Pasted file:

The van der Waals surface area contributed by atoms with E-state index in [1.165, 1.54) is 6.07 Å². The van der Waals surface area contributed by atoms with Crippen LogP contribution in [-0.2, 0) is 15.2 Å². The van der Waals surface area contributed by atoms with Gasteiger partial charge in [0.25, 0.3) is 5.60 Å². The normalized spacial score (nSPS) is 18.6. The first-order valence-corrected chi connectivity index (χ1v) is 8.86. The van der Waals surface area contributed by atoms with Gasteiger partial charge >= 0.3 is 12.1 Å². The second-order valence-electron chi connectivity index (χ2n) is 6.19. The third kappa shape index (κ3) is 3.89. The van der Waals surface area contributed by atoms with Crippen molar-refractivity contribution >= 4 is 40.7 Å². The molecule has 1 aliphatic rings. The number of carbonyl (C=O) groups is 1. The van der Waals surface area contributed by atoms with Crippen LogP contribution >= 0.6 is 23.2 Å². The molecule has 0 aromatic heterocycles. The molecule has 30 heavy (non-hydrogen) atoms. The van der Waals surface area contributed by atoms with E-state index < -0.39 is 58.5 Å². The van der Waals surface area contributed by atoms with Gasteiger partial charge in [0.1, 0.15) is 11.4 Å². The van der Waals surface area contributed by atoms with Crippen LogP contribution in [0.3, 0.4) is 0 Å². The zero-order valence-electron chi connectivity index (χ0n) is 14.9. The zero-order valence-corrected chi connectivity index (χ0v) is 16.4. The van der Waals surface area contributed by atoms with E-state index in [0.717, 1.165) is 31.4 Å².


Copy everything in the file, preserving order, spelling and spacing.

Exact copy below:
The van der Waals surface area contributed by atoms with E-state index in [1.165, 1.54) is 6.07 Å². The van der Waals surface area contributed by atoms with Crippen LogP contribution in [-0.2, 0) is 15.2 Å². The van der Waals surface area contributed by atoms with Gasteiger partial charge in [0.25, 0.3) is 5.60 Å². The normalized spacial score (nSPS) is 18.6. The first-order valence-corrected chi connectivity index (χ1v) is 8.86. The van der Waals surface area contributed by atoms with Gasteiger partial charge >= 0.3 is 12.1 Å². The second-order valence-electron chi connectivity index (χ2n) is 6.19. The third kappa shape index (κ3) is 3.89. The van der Waals surface area contributed by atoms with Crippen molar-refractivity contribution >= 4 is 40.7 Å². The molecule has 1 aliphatic rings. The number of carbonyl (C=O) groups is 1. The van der Waals surface area contributed by atoms with Crippen LogP contribution >= 0.6 is 23.2 Å². The molecule has 0 aromatic heterocycles. The molecule has 30 heavy (non-hydrogen) atoms. The van der Waals surface area contributed by atoms with E-state index < -0.39 is 58.5 Å². The van der Waals surface area contributed by atoms with Gasteiger partial charge in [0.1, 0.15) is 11.4 Å². The van der Waals surface area contributed by atoms with Crippen LogP contribution in [0.3, 0.4) is 0 Å². The zero-order valence-electron chi connectivity index (χ0n) is 14.9. The zero-order valence-corrected chi connectivity index (χ0v) is 16.4. The van der Waals surface area contributed by atoms with E-state index in [0.717, 1.165) is 31.4 Å².